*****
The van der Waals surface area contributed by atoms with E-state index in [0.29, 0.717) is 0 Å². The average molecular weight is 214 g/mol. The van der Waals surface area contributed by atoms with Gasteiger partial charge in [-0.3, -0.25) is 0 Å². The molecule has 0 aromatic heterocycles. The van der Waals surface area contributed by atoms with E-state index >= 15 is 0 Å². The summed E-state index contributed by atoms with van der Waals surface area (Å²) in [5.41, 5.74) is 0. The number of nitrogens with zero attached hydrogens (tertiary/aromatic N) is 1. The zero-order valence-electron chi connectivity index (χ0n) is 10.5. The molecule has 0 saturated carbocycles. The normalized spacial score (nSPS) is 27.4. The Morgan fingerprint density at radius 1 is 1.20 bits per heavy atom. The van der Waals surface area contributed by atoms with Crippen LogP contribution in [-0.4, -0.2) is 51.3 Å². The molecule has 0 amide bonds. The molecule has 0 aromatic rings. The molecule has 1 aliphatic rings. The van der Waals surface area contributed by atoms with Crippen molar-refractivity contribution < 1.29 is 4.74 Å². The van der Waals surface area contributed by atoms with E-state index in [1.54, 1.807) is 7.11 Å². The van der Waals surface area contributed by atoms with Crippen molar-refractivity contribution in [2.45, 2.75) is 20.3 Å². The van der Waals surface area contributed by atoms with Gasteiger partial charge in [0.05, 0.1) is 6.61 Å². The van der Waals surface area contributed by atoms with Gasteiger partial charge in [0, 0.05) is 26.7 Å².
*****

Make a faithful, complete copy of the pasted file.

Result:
The van der Waals surface area contributed by atoms with E-state index in [0.29, 0.717) is 0 Å². The average molecular weight is 214 g/mol. The van der Waals surface area contributed by atoms with Gasteiger partial charge in [-0.3, -0.25) is 0 Å². The molecule has 0 aromatic heterocycles. The van der Waals surface area contributed by atoms with E-state index >= 15 is 0 Å². The summed E-state index contributed by atoms with van der Waals surface area (Å²) in [5.41, 5.74) is 0. The number of nitrogens with zero attached hydrogens (tertiary/aromatic N) is 1. The zero-order valence-electron chi connectivity index (χ0n) is 10.5. The molecule has 0 saturated carbocycles. The normalized spacial score (nSPS) is 27.4. The Morgan fingerprint density at radius 1 is 1.20 bits per heavy atom. The van der Waals surface area contributed by atoms with Crippen LogP contribution in [-0.4, -0.2) is 51.3 Å². The molecule has 0 amide bonds. The molecule has 0 aromatic rings. The molecule has 1 aliphatic rings. The van der Waals surface area contributed by atoms with Crippen molar-refractivity contribution < 1.29 is 4.74 Å². The van der Waals surface area contributed by atoms with E-state index in [1.54, 1.807) is 7.11 Å². The van der Waals surface area contributed by atoms with Crippen molar-refractivity contribution in [2.45, 2.75) is 20.3 Å². The van der Waals surface area contributed by atoms with Gasteiger partial charge in [0.05, 0.1) is 6.61 Å². The van der Waals surface area contributed by atoms with Gasteiger partial charge in [0, 0.05) is 26.7 Å².